New England gardeners are some of the luckiest people I know. I realize that might sound overly optimistic since most of us haven’t seen bare ground in a solid month but consider the fact that many south shore suburban gardeners often have a minimum of ¼ of an acre to play with and you begin to understand why I say we are so lucky! Just a quarter of an acre can provide multiple prime growing spaces for specialty cut flowers, herbs and borders filled with flourishing perennials, shrubs, fruits and veggies. All of which can be used in creating lovely home-grown bouquets whether for your kitchen table, sharing with friends and neighbors, or for the backyard gardener (like me!) who dreams of selling market flowers. After all, a simple bouquet of fresh, local, flowers on the table makes every meal taste better, don’t you agree?
By Tatum McIsaac
School vacation week was coming to an end, and I was desperate to get out of the house with the kids. So after some grocery shopping and overdue haircuts, we headed to lunch at the Jolly Bean Café in Plymouth. Talk about a hidden jewel.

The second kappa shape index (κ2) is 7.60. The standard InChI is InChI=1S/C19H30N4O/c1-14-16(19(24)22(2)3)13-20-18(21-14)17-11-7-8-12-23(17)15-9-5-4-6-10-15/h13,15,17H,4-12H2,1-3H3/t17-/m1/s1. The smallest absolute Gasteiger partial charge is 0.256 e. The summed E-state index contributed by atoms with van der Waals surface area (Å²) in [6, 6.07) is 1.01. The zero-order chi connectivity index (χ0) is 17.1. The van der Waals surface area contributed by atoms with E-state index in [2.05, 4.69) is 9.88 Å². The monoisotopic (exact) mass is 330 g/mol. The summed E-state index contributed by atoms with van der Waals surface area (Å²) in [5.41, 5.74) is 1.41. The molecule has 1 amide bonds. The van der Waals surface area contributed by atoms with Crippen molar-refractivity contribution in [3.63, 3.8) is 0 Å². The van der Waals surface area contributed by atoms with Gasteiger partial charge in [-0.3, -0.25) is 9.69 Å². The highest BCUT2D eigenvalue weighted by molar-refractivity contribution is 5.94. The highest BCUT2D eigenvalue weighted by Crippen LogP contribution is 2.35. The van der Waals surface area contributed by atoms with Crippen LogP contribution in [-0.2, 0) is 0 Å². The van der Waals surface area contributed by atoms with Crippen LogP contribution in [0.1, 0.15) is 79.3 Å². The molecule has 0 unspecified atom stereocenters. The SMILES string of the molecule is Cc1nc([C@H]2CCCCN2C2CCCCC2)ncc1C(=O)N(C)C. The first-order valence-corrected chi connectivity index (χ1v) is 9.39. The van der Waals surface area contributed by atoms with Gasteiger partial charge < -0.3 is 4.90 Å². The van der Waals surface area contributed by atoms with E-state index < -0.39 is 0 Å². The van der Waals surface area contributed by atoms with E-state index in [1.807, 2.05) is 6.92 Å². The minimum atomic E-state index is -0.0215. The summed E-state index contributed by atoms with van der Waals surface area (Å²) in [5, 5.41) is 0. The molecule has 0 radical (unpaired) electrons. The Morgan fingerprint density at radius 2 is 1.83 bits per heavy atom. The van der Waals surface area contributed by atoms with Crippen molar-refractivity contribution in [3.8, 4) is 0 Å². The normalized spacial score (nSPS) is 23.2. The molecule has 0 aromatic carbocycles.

By Monica O’Malley-Tavares
It’s garden planning time here in New England! Yes, even as we tunnel through feet of snow and scowl at the forecasts, it’s time to get down to business. If you’re anything like me, an avid gardener, whose heart was made to gather a rainbow of heirloom tomatoes, to cut spikes of pastel hued Gladiolus, and to tuck seeds into warm earth, then you have been ready since you covered your raised beds with freshly mulched leaves and said “night night”.
Flageolet Purée with Goat Cheese
by Steven Dunn
I love potatoes! Whether they be white, sweet, or purple; smashed, whipped, or fried….you name it and if its made with a spud I’m a fan.
That said, I do recognize their nutritional challenges (especially white varieties), and often lament the fact that the creamy dollop of mashed potatoes smiling back at me from the center of my plate, offer little in the way of nutrition, save the dairy fat brought by the cream and butter that make them so luscious. Over the years I’ve made efforts to augment the whipped goodness that often anchors my meals by either adding healthier veggies to my spuds to make them more nutritious, or by replacing them altogether with a tasty alternative, like heirloom beans.